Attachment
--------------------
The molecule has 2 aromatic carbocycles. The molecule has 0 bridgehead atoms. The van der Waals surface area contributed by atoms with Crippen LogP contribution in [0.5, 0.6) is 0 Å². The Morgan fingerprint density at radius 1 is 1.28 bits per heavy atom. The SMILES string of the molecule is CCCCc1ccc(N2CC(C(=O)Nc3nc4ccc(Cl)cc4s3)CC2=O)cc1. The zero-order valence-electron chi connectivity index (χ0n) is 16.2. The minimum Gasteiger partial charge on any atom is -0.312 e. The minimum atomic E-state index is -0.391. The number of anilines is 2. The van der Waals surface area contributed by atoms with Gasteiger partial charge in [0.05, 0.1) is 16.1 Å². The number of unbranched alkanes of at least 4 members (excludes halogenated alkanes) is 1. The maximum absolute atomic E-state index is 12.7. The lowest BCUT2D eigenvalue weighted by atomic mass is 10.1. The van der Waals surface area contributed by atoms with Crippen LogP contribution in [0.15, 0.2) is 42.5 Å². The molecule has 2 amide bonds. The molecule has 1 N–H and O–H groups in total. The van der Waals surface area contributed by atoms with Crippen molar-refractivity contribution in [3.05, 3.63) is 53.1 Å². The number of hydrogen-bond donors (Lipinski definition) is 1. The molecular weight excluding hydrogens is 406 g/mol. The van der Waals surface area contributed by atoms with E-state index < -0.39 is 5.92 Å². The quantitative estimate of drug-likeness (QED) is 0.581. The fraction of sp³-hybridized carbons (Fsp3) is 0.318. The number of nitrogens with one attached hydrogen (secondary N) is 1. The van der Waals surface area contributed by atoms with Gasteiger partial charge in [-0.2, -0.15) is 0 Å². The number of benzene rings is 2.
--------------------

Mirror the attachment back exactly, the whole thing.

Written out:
The molecule has 2 aromatic carbocycles. The molecule has 0 bridgehead atoms. The van der Waals surface area contributed by atoms with Crippen LogP contribution in [0.5, 0.6) is 0 Å². The Morgan fingerprint density at radius 1 is 1.28 bits per heavy atom. The SMILES string of the molecule is CCCCc1ccc(N2CC(C(=O)Nc3nc4ccc(Cl)cc4s3)CC2=O)cc1. The zero-order valence-electron chi connectivity index (χ0n) is 16.2. The minimum Gasteiger partial charge on any atom is -0.312 e. The minimum atomic E-state index is -0.391. The number of anilines is 2. The van der Waals surface area contributed by atoms with Gasteiger partial charge in [0.05, 0.1) is 16.1 Å². The number of unbranched alkanes of at least 4 members (excludes halogenated alkanes) is 1. The maximum absolute atomic E-state index is 12.7. The lowest BCUT2D eigenvalue weighted by atomic mass is 10.1. The van der Waals surface area contributed by atoms with Crippen LogP contribution in [0.15, 0.2) is 42.5 Å². The molecule has 2 amide bonds. The molecule has 1 N–H and O–H groups in total. The van der Waals surface area contributed by atoms with Crippen molar-refractivity contribution in [3.05, 3.63) is 53.1 Å². The number of hydrogen-bond donors (Lipinski definition) is 1. The molecular weight excluding hydrogens is 406 g/mol. The van der Waals surface area contributed by atoms with E-state index < -0.39 is 5.92 Å². The quantitative estimate of drug-likeness (QED) is 0.581. The fraction of sp³-hybridized carbons (Fsp3) is 0.318. The number of nitrogens with one attached hydrogen (secondary N) is 1. The van der Waals surface area contributed by atoms with Gasteiger partial charge in [-0.2, -0.15) is 0 Å². The number of benzene rings is 2.